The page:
Albert Einstein famously postulated that “the only real valuable thing is intuition,” arguably one of the most important keys to understanding intention and communication.
But intuitiveness is hard to teach — especially to a machine. Looking to improve this, a team from MIT’s Computer Science and Artificial Intelligence Laboratory (CSAIL) came up with a method that dials us closer to more seamless human-robot collaboration. The system, called “Conduct-A-Bot,” uses human muscle signals from wearable sensors to pilot a robot’s movement.
“We envision a world in which machines help people with cognitive and physical work, and to do so, they adapt to people rather than the other way around,” says Professor Daniela Rus, director of CSAIL, deputy dean of research for the MIT Stephen A. Schwarzman College of Computing, and co-author on a paper about the system.
To enable seamless teamwork between people and machines, electromyography and motion sensors are worn on the biceps, triceps, and forearms to measure muscle signals and movement. Algorithms then process the signals to detect gestures in real time, without any offline calibration or per-user training data. The system uses just two or three wearable sensors, and nothing in the environment largely reduces the barrier to casual users interacting with robots.
While Conduct-A-Bot could potentially be used for various scenarios, including navigating menus on electronic devices or supervising autonomous robots, for this research the team used a Parrot Bebop 2 drone, although any commercial drone could be used.
For the gesture vocabulary currently used to control the robot, the movements were detected as follows:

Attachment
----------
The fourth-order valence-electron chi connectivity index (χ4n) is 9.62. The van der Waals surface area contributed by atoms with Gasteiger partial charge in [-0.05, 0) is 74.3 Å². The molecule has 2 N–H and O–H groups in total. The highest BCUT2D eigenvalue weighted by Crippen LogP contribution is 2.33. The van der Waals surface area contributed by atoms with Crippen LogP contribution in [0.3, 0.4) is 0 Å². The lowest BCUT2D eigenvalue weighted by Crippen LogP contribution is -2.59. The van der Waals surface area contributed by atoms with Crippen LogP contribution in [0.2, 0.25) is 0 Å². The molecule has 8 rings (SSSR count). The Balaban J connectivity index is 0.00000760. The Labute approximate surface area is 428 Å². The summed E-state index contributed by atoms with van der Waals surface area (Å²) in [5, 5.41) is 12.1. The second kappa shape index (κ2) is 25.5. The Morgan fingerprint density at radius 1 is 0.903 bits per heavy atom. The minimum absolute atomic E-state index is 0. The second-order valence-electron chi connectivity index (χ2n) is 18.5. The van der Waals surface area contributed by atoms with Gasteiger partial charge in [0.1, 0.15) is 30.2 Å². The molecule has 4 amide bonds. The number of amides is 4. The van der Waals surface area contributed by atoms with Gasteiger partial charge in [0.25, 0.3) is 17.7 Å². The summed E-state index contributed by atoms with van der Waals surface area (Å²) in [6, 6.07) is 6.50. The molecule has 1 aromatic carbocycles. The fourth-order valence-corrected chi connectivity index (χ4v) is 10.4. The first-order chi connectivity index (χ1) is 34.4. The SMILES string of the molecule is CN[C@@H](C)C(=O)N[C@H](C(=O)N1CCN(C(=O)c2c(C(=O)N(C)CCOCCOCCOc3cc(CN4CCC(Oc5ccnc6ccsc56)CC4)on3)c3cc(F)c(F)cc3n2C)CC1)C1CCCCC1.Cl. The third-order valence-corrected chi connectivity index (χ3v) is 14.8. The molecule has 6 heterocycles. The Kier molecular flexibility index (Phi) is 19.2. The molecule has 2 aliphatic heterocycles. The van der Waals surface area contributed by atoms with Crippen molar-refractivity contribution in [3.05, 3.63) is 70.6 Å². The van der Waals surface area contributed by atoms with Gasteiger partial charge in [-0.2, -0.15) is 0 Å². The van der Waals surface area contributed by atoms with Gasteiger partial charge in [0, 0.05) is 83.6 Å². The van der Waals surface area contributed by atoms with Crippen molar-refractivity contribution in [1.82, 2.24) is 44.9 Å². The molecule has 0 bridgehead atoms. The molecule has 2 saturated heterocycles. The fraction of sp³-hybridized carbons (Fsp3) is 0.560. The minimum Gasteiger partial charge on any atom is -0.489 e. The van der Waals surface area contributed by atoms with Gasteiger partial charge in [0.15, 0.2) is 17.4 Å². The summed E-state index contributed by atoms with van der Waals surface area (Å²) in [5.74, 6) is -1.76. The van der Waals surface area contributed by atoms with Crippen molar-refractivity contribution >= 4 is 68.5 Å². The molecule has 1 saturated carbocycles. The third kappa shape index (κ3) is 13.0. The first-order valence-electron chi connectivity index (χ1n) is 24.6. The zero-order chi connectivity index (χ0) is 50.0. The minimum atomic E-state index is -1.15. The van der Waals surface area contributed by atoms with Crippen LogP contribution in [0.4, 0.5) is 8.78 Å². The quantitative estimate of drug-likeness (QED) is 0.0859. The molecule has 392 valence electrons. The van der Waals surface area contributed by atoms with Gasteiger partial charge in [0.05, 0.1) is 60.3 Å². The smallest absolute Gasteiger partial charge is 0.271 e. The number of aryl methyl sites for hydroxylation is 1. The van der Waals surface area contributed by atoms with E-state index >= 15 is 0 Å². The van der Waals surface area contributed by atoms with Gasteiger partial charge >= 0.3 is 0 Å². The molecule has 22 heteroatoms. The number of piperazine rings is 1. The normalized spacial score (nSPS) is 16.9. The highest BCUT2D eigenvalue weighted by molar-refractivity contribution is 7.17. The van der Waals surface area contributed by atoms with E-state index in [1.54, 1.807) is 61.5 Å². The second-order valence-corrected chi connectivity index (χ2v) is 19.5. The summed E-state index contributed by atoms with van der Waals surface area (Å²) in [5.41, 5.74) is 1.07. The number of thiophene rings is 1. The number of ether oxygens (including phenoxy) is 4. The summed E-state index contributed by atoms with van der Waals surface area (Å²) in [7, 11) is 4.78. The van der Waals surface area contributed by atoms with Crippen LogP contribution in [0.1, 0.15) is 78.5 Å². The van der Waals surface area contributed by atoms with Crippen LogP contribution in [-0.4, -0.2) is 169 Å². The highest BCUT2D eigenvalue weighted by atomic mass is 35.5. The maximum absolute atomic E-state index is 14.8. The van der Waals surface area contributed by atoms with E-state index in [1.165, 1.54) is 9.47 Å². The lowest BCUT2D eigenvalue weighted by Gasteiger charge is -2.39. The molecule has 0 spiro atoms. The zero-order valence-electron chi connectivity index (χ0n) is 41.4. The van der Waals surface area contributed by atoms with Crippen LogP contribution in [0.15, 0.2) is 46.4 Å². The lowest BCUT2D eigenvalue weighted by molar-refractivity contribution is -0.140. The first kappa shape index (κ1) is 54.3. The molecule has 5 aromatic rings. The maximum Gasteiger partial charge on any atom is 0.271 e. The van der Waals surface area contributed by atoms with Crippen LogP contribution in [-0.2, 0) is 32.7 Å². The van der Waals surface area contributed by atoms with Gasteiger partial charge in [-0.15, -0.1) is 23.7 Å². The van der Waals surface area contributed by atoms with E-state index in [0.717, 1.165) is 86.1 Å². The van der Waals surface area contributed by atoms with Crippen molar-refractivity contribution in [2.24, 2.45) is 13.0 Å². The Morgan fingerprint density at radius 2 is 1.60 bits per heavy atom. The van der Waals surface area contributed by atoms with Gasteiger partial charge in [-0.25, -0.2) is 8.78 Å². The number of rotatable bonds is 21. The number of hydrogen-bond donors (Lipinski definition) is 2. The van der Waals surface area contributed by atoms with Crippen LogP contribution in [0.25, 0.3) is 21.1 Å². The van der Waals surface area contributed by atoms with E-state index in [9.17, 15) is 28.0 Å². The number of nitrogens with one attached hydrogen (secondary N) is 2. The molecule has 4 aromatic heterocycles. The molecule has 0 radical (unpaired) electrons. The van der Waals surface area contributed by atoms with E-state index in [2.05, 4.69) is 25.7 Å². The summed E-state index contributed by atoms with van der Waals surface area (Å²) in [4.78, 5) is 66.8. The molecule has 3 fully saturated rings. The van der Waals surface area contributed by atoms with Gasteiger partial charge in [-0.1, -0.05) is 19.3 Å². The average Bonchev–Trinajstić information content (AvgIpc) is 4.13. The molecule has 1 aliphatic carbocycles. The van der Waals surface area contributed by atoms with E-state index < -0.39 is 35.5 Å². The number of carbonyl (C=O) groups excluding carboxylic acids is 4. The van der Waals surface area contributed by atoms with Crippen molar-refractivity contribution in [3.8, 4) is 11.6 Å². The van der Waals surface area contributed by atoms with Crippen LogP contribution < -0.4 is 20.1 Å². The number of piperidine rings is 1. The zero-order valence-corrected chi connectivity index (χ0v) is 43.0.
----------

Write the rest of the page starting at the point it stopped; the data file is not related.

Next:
- stiffening the upper arm to stop the robot (similar to briefly cringing when seeing something going wrong): biceps and triceps muscle signals;
- waving the hand left/right and up/down to move the robot sideways or vertically: forearm muscle signals (with the forearm accelerometer indicating hand orientation);
- fist clenching to move the robot forward: forearm muscle signals; and
- rotating clockwise/counterclockwise to turn the robot: forearm gyroscope.
Machine learning classifiers detected the gestures using the wearable sensors. Unsupervised classifiers processed the muscle and motion data and clustered it in real time to learn how to separate gestures from other motions. A neural network also predicted wrist flexion or extension from forearm muscle signals.
This system moves one step closer to letting us work seamlessly with robots so they can become more effective and intelligent tools for everyday tasks,” says DelPreto. “As such collaborations continue to become more accessible and pervasive, the possibilities for synergistic benefit continue to deepen.